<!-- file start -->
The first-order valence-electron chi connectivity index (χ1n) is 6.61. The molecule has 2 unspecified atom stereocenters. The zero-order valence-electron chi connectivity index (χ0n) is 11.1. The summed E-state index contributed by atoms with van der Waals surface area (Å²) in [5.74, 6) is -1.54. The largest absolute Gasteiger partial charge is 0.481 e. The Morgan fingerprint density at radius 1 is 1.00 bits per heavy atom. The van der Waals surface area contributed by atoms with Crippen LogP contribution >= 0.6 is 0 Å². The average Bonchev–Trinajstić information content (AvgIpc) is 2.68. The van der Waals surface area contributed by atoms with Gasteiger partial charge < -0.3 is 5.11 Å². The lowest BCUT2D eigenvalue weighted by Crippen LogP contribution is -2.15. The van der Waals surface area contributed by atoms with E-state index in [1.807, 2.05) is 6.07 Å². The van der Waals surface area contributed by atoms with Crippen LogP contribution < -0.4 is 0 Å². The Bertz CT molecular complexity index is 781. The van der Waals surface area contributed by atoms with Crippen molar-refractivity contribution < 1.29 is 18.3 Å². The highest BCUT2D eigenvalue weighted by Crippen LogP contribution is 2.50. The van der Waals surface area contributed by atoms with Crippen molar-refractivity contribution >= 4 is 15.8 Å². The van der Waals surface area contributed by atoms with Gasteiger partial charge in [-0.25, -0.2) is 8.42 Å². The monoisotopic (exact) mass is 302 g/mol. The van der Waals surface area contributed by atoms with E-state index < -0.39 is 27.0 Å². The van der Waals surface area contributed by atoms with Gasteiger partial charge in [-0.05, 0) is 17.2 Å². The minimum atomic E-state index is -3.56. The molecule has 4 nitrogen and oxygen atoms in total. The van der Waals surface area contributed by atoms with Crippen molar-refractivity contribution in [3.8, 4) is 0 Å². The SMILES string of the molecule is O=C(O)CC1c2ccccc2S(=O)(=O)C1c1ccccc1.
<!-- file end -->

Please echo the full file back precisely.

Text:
The first-order valence-electron chi connectivity index (χ1n) is 6.61. The molecule has 2 unspecified atom stereocenters. The zero-order valence-electron chi connectivity index (χ0n) is 11.1. The summed E-state index contributed by atoms with van der Waals surface area (Å²) in [5.74, 6) is -1.54. The largest absolute Gasteiger partial charge is 0.481 e. The Morgan fingerprint density at radius 1 is 1.00 bits per heavy atom. The van der Waals surface area contributed by atoms with Crippen LogP contribution >= 0.6 is 0 Å². The average Bonchev–Trinajstić information content (AvgIpc) is 2.68. The van der Waals surface area contributed by atoms with Gasteiger partial charge < -0.3 is 5.11 Å². The lowest BCUT2D eigenvalue weighted by Crippen LogP contribution is -2.15. The van der Waals surface area contributed by atoms with E-state index in [1.807, 2.05) is 6.07 Å². The van der Waals surface area contributed by atoms with Crippen LogP contribution < -0.4 is 0 Å². The Bertz CT molecular complexity index is 781. The van der Waals surface area contributed by atoms with Crippen molar-refractivity contribution < 1.29 is 18.3 Å². The highest BCUT2D eigenvalue weighted by Crippen LogP contribution is 2.50. The van der Waals surface area contributed by atoms with Crippen molar-refractivity contribution >= 4 is 15.8 Å². The van der Waals surface area contributed by atoms with Gasteiger partial charge in [-0.25, -0.2) is 8.42 Å². The monoisotopic (exact) mass is 302 g/mol. The van der Waals surface area contributed by atoms with E-state index < -0.39 is 27.0 Å². The van der Waals surface area contributed by atoms with Gasteiger partial charge in [-0.05, 0) is 17.2 Å². The minimum atomic E-state index is -3.56. The molecule has 4 nitrogen and oxygen atoms in total. The van der Waals surface area contributed by atoms with Crippen molar-refractivity contribution in [3.8, 4) is 0 Å². The SMILES string of the molecule is O=C(O)CC1c2ccccc2S(=O)(=O)C1c1ccccc1.